All but one House Democrat co-sponsored a bill which would require schools to allow male athletes who identify themselves as female or transgender to compete on girls’ sports teams.
Two Republicans joined in to sponsor the Equality Act, which would amend the Civil Rights Act of 1964 to make a person’s “sexual orientation and gender identity” protected against discrimination, the Daily Caller reports.
“Among other things, the bill would force public schools to expand female athletic teams to include biological males who identify as transgender girls,” the report adds.
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Sarah Warbelow, director of the left-wing Human Rights Campaign, praised the bill’s impact on high school sports in written testimony submitted to a House subcommittee on Tuesday.
“Opponents of equality in athletics for transgender athletes have argued that girls who are transgender have unfair physiological advantages over cisgender girls and as a result, will dominate women’s competitive sports,” Warbelow wrote, calling it not “rooted in fact” that biologically male athletes will outperform their female counterparts.
House Judiciary Chairman Jerry Nadler, a Democrat from New York, made a similar argument during an April 2 hearing his committee held on the legislation.
Republican Congressmen John Katko and Brian Fitzpatrick joined Democrats as co-sponsors on the bill. Democrat Congressman Dan Lipinski, who the Daily Caller reports is the only pro-life Democratic in the House, defected from co-sponsoring the bill.
“Many states have sexual orientation and gender identity nondiscrimination laws, and all of them still have women’s sports. Arguments about transgender athletes participating in sports in accordance with their gender identity having competitive advantages have not been borne out,” Nadler said during the April 2 hearing, via the Daily Caller.
What Nadler failed to mention was that those male athletes participating in the girls’ sports are dominating their competition. According to the Daily Caller, in Connecticut, two male runners who identify as transgender won the state indoor and outdoor track championships.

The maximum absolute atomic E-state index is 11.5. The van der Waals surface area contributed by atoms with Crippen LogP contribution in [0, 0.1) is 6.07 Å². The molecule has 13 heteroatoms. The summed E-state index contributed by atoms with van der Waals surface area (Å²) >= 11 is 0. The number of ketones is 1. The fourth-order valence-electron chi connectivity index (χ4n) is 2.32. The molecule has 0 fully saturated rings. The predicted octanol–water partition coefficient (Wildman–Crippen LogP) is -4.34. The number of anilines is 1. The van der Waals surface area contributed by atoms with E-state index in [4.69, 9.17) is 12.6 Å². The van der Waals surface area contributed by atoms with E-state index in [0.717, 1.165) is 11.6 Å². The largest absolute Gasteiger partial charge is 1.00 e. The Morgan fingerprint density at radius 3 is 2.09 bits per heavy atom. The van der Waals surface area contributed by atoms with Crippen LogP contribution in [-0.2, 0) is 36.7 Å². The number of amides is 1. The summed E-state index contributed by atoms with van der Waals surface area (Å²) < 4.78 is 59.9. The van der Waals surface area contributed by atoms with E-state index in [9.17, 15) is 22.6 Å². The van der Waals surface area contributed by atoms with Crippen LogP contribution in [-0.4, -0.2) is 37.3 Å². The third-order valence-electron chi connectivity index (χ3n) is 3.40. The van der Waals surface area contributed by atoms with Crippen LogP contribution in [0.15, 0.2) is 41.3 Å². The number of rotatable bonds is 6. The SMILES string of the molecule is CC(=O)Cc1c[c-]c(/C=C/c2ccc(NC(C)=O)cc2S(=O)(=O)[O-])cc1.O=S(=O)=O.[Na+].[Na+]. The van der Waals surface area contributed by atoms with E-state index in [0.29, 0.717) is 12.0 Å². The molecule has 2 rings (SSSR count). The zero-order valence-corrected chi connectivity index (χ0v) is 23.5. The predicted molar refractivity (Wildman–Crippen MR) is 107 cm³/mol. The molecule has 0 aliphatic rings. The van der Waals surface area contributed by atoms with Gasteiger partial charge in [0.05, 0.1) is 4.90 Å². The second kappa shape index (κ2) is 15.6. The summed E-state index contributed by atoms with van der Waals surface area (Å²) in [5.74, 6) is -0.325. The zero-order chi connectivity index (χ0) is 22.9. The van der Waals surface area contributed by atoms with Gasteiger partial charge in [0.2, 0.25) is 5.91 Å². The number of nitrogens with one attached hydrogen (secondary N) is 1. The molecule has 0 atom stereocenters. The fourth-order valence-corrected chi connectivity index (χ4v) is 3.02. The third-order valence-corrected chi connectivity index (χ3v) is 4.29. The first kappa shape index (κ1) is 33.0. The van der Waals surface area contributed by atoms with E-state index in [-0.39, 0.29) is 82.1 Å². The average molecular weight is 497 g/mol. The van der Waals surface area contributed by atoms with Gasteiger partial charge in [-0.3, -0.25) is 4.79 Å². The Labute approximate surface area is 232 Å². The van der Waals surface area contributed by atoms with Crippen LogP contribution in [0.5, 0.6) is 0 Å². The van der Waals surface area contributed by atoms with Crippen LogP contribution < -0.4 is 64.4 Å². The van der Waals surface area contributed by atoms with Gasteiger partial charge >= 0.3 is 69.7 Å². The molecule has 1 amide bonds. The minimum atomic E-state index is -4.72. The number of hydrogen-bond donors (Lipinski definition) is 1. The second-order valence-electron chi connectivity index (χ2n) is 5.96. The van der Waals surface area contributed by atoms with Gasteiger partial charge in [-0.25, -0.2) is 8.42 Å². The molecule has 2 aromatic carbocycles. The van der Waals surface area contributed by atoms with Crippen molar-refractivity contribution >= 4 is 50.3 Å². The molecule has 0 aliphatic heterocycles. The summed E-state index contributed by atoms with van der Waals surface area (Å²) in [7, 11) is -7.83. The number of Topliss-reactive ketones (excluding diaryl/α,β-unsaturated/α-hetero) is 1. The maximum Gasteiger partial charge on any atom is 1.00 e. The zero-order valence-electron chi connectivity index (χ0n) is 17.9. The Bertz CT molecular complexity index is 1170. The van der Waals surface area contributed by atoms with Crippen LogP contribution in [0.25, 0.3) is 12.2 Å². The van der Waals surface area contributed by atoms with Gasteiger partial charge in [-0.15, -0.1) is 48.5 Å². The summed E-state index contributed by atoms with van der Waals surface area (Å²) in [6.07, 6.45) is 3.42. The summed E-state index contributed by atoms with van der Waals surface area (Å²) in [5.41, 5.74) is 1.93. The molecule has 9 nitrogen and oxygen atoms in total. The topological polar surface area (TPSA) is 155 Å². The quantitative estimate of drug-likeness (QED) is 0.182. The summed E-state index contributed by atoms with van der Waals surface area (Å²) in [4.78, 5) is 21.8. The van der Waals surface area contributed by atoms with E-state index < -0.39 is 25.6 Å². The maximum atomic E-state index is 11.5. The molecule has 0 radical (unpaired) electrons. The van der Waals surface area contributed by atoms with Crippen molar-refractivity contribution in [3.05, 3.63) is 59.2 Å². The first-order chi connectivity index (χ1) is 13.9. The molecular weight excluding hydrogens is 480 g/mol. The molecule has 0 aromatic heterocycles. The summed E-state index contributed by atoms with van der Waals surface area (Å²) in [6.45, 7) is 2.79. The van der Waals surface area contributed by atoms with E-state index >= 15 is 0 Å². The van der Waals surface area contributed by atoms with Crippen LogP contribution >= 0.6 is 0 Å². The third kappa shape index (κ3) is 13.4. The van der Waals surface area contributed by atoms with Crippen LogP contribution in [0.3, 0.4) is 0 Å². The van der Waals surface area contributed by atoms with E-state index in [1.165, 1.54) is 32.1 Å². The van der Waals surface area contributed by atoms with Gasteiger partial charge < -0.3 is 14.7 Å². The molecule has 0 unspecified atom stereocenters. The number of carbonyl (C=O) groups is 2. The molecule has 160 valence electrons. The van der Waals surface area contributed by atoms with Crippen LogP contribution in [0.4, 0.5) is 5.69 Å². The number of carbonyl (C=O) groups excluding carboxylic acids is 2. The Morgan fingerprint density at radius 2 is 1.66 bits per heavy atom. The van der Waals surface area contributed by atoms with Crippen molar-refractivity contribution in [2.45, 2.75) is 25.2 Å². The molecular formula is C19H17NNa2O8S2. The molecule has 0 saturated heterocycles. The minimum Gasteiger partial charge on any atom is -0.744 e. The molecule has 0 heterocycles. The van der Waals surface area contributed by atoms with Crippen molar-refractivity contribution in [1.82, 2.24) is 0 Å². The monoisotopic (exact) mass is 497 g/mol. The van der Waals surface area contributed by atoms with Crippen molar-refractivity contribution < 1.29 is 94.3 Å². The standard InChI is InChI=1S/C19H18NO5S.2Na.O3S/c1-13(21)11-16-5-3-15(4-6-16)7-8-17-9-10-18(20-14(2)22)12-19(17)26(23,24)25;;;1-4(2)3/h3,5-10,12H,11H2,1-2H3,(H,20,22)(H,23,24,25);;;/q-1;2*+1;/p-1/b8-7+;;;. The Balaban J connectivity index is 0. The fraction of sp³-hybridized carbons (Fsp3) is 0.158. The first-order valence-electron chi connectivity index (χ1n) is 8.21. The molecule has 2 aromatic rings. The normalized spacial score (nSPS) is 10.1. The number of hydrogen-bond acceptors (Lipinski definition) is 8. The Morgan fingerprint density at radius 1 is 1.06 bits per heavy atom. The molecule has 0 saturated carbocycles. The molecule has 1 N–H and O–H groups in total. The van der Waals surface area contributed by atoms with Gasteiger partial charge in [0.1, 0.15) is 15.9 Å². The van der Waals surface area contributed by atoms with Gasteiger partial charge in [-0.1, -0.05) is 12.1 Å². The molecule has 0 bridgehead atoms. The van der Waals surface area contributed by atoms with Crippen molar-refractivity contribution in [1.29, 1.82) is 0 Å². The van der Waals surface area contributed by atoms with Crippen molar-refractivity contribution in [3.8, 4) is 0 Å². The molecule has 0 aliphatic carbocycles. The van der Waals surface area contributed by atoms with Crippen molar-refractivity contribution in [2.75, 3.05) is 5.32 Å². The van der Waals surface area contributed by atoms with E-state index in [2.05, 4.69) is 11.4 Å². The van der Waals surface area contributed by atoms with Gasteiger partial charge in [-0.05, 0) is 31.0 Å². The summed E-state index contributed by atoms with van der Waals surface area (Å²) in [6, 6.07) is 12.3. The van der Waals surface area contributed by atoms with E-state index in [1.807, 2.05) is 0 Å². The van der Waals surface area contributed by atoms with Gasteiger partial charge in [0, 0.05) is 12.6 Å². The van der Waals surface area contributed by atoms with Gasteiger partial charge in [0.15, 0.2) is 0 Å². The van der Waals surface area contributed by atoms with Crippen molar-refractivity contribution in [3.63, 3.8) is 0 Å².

The Associated Press reports:
Connecticut is one of 17 states that allow transgender high school athletes to compete without restrictions, according to Transathlete.com, which tracks state policies in high school sports across the country. Seven states have restrictions that make it difficult for transgender athletes to compete while in school, like requiring athletes to compete under the gender on their birth certificate or allowing them to participate only after going through sex-reassignment procedures or hormone therapies.
According to one of the two transgender athletes in the Connecticut track championships, Andraya Yearwood, there are no inherit benefits to being transgender in the sport.
“One high jumper could be taller and have longer legs than another, but the other could have perfect form, and then do better,” Yearwood said per the Associated Press. “One sprinter could have parents who spend so much money on personal training for their child, which in turn, would cause that child to run faster.”
“I have learned a lot about myself and about other people through this transition. I always try to focus most on all of the positive encouragement that I have received from family, friends and supporters,” Yearwood also said. “I use the negativity to fuel myself to run faster.”
Several of the athletes and their parents were not pleased with Connecticut’s decision, AP reports:
Note: The author of this article has included commentary that expresses an opinion and analysis of the facts.
Jon Forrest, whose daughter is teammates with Soule, is among a group of parents seeking a similar change to Connecticut’s state policy.
He said they’d like to see the state adopt a hormone standard or allow transgender girls to run with other girls but have their results placed in a separate exhibition category.
“The facts show Glastonbury would be the state champion based on cisgender girls competing against cisgender girls,” he said. “You don’t realize it until you see it in person, the disparity in the ability to perform.”